This is another movie that has absolutely amazing cinematography and although it would be pretty hard to match a soundtrack to the beautiful scenes that make up this film, it got the job done with the help of various talented artists, one of which being Sufjan Stevens. Before 2017, I had never even heard of Sufjan Stevens, but thanks to this movie I can confidently say he is one of my favorite artists and I know how to properly pronounce his name (slight flex I know, I know). Some of his songs that are featured in “Call Me By Your Name” are “Mystery of Love”, “Futile Devices” and “Visions of Gideon”. Also, who can forget the iconic dancing scene where Elio, Timothee Chalamet’s character, dances to “Love My Way” by The Psychedelic Furs? There was a moment in time where that scene literally ruled my Tik Tok for you page back in 2020 for some reason and everybody was tryna recreate it. Without these songs, I definitely think that Call Me By Your Name would have lost some of its charm at least for me, personally.
This is another pretty popular movie that I’m sure most of you have already seen starring Michael Cera and Elliot Page. The movie’s plot centers around Juno (Elliot Page), a 16-year-old girl, who finds out that she’s pregnant, with her best friend Paulie’s (Michael Cera) child. After she decides against an abortion, she considers giving the baby up for adoption to a seemingly nice couple instead. However, things don’t necessarily go as planned for Juno as she continues to get to know the couple and becomes closer in particular to her future child’s father. The soundtrack is so cute and it just encapsulates the early 2000s twee, indie coming-of-age scene so well, along with the feelings of being young and in love. A lot of the songs are by Kimya Dawson, as well as her band The Moldy Peaches. “Anyone Else but You” is a popular song from this movie by The Moldy Peaches and the movie also features a super cute cover by Elliot Page and Michael Cera. Other popular indie and rock bands that were featured in this film are Belle and Sebastian, Sonic Youth and The Velvet Underground.
Surprise, surprise another movie featuring Michael Cera, I swear he was in any quirky music-centric indie film that took place from like 2005-2010 (I still love him though). Scott Pilgrim is another soundtrack I have on cd and for good reason as it’s packed full of great catchy songs. Some of my favorites are from the main character Scott’s garage rock-ish band Sex Bob-Omb, which for being a fictitious band had a lot of great hits, my personal faves being “Summertime” and “Threshold”. The soundtrack also includes songs from Metric (although Brie Larson’s version of “Black Sheep” is way better and that’s a FACT), Broken Social Scene and Beck. Fun fact the song that actually inspired Bryan O’Malley to write the graphic novel, therefore the movie that it’s based on, “Scott Pilgrim” by Plumtree also appears on the soundtrack.
I first watched this movie back when I was in middle or high school and boy did it have a significant impact on my life. I wanted to be Margo Tenenbaum so bad because of how cool and mysterious I thought she was. The soundtrack of course is astounding and some of my favorite scenes are based not only because of the scene itself but the music that was playing as well. For example – this comes with spoilers – but the scene where Richie is waiting for Margot to get off the bus after they haven’t seen each other in years and he finally sees her and “These Days” by Nico starts playing, that scene made me fall in love with that song. Another one is the scene where Richie is about to well… let’s just say do something very bad to himself and he’s staring at himself in the mirror and “Needle in the Hay” by Elliot Smith starts playing. That is one of my favorite scenes of all time, I’ll never get tired of watching it EVER. It’s literally all I think about when I hear that song.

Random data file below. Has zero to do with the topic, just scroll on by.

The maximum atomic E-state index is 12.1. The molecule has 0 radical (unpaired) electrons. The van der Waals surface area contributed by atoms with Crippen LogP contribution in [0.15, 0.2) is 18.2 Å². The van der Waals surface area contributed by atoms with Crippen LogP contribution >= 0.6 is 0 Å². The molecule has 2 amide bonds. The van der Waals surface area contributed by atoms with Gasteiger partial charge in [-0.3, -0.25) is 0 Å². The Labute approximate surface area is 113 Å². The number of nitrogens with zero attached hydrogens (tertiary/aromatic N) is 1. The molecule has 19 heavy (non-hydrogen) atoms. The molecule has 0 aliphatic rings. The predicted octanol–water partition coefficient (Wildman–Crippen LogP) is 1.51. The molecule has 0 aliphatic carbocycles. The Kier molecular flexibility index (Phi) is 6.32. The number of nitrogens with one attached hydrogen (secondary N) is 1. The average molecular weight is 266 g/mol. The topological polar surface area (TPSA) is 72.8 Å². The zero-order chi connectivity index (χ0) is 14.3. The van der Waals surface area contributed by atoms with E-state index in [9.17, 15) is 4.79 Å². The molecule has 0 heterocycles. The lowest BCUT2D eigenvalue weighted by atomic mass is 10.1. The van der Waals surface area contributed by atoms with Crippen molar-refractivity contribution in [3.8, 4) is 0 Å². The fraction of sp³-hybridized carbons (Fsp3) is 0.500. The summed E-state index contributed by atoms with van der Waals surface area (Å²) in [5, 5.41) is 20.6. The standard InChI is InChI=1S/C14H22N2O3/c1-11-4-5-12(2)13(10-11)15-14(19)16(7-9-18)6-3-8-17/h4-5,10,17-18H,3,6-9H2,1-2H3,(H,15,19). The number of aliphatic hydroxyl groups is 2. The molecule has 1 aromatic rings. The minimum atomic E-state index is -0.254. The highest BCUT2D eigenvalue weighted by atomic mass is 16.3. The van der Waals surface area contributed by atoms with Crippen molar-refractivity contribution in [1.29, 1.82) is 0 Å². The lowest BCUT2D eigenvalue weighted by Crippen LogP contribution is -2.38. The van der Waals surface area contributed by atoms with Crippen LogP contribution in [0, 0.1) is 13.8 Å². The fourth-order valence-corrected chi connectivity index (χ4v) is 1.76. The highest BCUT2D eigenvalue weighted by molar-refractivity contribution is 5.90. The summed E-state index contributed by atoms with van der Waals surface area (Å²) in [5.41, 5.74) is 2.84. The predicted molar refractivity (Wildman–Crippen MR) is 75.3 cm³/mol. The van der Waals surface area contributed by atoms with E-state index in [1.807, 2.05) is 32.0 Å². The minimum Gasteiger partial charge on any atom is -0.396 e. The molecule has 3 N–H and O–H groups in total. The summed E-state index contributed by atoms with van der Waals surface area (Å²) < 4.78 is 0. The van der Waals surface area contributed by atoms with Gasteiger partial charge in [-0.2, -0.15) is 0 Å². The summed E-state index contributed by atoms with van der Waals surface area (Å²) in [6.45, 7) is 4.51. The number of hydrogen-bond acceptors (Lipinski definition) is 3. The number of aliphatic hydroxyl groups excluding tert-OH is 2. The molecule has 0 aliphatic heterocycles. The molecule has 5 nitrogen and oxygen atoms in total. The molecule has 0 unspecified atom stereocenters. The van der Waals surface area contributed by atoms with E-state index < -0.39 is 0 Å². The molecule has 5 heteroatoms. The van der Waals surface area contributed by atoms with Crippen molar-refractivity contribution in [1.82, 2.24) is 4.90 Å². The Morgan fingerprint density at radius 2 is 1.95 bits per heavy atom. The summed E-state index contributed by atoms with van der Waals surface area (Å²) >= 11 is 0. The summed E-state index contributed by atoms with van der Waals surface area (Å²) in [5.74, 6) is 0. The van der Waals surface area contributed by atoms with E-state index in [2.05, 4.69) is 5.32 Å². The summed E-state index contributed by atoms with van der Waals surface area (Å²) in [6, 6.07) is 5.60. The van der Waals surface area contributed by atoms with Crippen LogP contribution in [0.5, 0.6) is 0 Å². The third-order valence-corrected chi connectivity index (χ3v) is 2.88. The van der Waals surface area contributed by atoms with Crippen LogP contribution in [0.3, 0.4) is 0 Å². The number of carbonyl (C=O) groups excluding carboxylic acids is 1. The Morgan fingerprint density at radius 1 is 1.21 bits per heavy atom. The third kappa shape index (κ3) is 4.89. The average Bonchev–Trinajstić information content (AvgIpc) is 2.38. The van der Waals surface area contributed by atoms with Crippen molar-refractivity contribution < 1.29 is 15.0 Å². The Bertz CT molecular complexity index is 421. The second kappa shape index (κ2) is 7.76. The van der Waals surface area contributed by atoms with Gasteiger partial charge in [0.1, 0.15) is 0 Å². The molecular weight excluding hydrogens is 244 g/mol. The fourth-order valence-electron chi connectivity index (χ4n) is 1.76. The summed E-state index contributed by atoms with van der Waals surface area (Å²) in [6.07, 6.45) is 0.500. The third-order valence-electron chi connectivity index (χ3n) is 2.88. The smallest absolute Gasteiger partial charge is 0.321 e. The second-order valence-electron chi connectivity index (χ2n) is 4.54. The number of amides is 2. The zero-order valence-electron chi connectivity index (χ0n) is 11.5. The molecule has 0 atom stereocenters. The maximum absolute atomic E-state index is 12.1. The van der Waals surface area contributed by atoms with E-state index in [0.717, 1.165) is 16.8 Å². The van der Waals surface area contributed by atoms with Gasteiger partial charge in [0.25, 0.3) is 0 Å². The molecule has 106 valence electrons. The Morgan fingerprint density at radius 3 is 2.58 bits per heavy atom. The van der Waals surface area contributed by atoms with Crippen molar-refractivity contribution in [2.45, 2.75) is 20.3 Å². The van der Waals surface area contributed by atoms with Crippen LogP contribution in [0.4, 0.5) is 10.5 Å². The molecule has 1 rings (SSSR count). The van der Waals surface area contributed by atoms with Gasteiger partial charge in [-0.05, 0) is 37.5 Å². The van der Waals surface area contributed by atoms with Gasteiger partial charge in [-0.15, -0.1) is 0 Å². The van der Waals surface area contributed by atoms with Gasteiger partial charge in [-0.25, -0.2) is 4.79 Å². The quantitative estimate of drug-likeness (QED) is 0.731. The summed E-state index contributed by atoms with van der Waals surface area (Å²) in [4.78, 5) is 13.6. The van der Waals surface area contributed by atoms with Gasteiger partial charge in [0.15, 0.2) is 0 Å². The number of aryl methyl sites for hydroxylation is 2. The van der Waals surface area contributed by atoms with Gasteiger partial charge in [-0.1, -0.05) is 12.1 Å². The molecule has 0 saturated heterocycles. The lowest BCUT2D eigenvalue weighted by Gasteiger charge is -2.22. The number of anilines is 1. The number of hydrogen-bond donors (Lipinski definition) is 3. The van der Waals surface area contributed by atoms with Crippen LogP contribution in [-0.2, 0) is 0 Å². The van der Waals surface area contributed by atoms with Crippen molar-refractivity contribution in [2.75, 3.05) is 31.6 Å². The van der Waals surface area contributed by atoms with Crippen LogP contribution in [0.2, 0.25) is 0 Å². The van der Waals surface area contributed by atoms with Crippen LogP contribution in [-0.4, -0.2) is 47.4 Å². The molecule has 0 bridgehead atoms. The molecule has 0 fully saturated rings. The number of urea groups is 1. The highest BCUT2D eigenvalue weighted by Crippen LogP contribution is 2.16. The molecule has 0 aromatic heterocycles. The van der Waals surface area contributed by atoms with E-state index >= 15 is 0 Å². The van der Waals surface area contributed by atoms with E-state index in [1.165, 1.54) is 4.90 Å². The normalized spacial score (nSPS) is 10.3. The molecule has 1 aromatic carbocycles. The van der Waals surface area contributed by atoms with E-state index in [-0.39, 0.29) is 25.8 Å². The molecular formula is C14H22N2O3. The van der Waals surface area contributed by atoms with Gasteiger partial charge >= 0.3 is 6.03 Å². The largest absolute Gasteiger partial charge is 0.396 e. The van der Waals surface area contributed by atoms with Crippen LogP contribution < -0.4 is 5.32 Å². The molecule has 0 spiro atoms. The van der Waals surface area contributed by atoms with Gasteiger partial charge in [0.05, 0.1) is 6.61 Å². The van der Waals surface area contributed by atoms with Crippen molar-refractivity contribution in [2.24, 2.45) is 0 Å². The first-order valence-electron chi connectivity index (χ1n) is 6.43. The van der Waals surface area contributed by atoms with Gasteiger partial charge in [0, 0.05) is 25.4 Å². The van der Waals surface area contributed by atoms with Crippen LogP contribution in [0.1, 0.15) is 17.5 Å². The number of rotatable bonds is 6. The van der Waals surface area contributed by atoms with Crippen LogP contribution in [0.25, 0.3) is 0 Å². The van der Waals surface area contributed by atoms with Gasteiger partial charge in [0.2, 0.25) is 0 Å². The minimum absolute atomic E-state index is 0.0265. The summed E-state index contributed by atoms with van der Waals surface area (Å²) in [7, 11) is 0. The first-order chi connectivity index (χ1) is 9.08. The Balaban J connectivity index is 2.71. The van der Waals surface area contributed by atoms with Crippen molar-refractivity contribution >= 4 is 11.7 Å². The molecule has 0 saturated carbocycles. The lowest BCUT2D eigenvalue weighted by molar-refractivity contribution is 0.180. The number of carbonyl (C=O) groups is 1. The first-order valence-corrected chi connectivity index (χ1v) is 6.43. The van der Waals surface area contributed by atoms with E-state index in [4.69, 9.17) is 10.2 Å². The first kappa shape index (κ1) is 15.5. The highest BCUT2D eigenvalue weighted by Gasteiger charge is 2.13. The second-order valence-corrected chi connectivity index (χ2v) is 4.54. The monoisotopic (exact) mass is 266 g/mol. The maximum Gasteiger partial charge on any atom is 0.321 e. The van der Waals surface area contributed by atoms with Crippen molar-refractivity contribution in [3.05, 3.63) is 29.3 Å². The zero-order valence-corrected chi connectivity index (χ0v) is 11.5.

I had to give this beloved movie first spot. I’m sure everyone has seen this film at least once. I mean if you haven’t you might as well live under a rock…no offense but c’mon it’s like THE coming of age film, the poster child of the genre itself– for this generation at least. I’m not gonna take too long on summarizing,but what I will tell you is the film features a variety of songs from famous indie/alternative artists such as: The Smiths, Cocteau Twins, Sonic Youth, Galaxie 500, Pavement and much, much more. This soundtrack probably jump started every indie kids music taste, I mean I know it did for me… I had no right to be listening to “Asleep” by The Smiths 24/7 when I was an impressionable young teen. There’s also the iconic tunnel scene where Emma Roberts’ character stands on top of a car while driving down a tunnel as “Heroes” by David Bowie plays. Not saying that this movie is only appreciated because of its soundtrack but it definitely does a great job in defining it, as music plays a huge role for the main characters and the overall story itself.
There you have it guys, the soundtracks of the movies that crafted and shaped my music taste for the past 10 years of my life and made me insufferable for good indie movie soundtracks. If you guys haven’t watched any of the movie mentioned and are interested in watching a film with a good plot, stunning cinematography and a spectacular soundtrack, consider watching any of the ones I mentioned above so you can mark them as watched on your Letterboxd account and write an entry that says something along the lines of “wow this film had an amazing soundtrack, I’m so glad that somebody cool and awesome recommended this to me in an article I read.” Just kidding and by the way, this article is NOT sponsored by Letterboxd, full disclosure.
Written by: Preethi Mangadu